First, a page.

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- Blu-ray: Thor: Tales of Asgard
- Rating: Unrated
- Starring (Voices): Matthew Wolf, Rick Gomez, Christopher Britton
- Written By: Greg Johnson
- Directed By: Sam Liu
- Distributor: Lionsgate Home Entertainment
- Original Year of Release: 2011
- Extras: See Below
- Series: Thor: Tales of Asgard
Thor: Tales of Asgard Blu-Ray Review
Teenaged Thor Film Disappoints
By Tim Janson
May 18, 2011
Thor: Tales of Asgard(2011).
© Lionsgate Home Entertainment
Thor: Tales of Asgard is the latest original animated film from Marvel Animation and Lionsgate, coinciding with the release of the Thor theatrical film. Tales of Asgard was originally a back-up feature in “Journey into Mystery” and then in the pages of “Thor” in the 1960s, telling stories of other Asgardian heroes and occasionally stories of Thor’s youth. Taking that as its cue, the film tells a tale of Thor and Loki as boys, think teenagers…in Asgardian years. This is a pre-hammer Thor whose weapon of choice is a sword rather than famed Mjolnir. Disturbingly predictable is that Thor begins the film as a brash, arrogant, spoiled prince. Of all things it is Loki who is actually thoughtful and grounded even though he, too, is a prince. Thor revels in defeating more seasoned warriors during his training sessions only to find out that because he is the son of Odin, the warriors are letting him win.
This doesn’t sit will with Thor who desperately wants to prove himself as a warrior and after Odin rebuffs his pleas to take part in actual military campaigns, he decides to stowaway in the vessel of the Warriors Three (Fandral, Volstagg, and Hogun) dragging Loki along for the ride. Thor thinks he’s going on a quest to the kingdom of the Frost Giants to find the Sword of Surtur, only to discover that the Three Warriors instead stop at a tavern to party and steal adventure stories from others in over to regale their friends when they return home.
At first it’s irritating to think that these three famous warriors are merely pretending but the tavern sequence is one of the best scenes in the film. What we have here is essentially three buddies who tell their wives their going off hunting and spend their time drinking beer in the cabin and telling their friends about the one that “just got away”. The tavern soon erupts in an all out bar fight between the three, Thor, and Loki, and the barkeeper and other patrons and the five soon find themselves fleeing with their tales between their legs. This rousing scene is light and funny and you soon find yourself wishing there were more just like it.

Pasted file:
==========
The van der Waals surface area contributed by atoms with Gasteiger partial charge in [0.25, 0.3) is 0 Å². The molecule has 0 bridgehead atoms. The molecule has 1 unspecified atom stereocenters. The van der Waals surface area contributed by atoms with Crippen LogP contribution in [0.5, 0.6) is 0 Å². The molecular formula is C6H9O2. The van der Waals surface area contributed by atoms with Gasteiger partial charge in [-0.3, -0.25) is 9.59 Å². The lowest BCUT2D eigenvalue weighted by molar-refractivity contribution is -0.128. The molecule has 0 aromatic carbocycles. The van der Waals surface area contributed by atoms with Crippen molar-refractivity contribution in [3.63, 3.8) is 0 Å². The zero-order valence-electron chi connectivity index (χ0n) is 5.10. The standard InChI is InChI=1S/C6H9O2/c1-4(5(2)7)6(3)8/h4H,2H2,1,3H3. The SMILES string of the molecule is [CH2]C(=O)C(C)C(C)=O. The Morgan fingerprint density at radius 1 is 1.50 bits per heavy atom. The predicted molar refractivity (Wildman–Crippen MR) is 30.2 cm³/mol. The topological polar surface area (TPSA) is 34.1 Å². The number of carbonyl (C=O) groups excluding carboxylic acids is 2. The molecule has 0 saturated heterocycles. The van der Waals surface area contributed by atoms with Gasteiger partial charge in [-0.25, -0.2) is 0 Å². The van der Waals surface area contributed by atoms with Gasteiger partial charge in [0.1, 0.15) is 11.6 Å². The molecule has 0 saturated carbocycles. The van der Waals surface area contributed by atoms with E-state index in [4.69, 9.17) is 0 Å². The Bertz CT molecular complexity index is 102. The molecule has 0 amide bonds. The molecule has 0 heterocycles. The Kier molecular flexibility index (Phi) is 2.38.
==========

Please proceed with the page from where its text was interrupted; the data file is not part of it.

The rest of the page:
Unfortunately Thor: Tales of Asgard leaps from bawdy action to Wagnerian drama and its here where the film slows to a crawl. Thor’s first taste of battle finds him using the sword to kill two frost giants resulting in overwhelming feelings of guilt for the young prince and also seek to destroy the truce between the giants and Asgard. Yet this seems in direct contrast to the comic book continuity where the Frost Giants were always an enemy to Asgard and Thor slew them by the hundreds. We get the point that this is supposed to be a coming-of-age film where Thor learns humility but this plot device was weak. Seeing Odin basically beg the Frost Giant king not to attack Asgard hardly seems consistent with the warrior mentality of the Norse mythology.
Marvel Animation has never seemed willing to use well-known actors in their animated features and Thor: Tales of Asgard is no exception. The voice acting is competent, particularly for the Warriors Three but Thor, Loki, and especially Odin are a few dozen notches below regal sounding. But perhaps the biggest question about the film is why? Why a story from Thor’s youth? As one of Marvel’s oldest heroes Thor has a remarkable legacy of great stories and instead of a Lee/Kirby classic we get an arrogant, unlikable teenage Thor. This was the 8th Marvel Animated feature and the last one of an the original deal struck with Lionsgate a few years ago before Marvel was purchased by Disney. We’ll see what the future of Marvel animated projects brings with Disney in charge but the series is not going out on a high note.
There are two audio commentary tracks. One with Supervising producer Craig Kyle and screenwriter Greg Johnson, and the second with Director Sam Liu and character designer Phil Bourassa.
Worthy: The making of Thor: Tales of Asgard (22:04) – This feature looks at the making of the film with the director, producers and writers and addresses the reasons why they decided to tell a story of Thor’s youth. The film was loosely inspired by the “Thor; Son of Asgard” mini-series from 2004.
The Blu-ray also includes an episode of Avengers: Earth’s Mightiest Heroes featuring the Thor episode as he battles The Wrecking Crew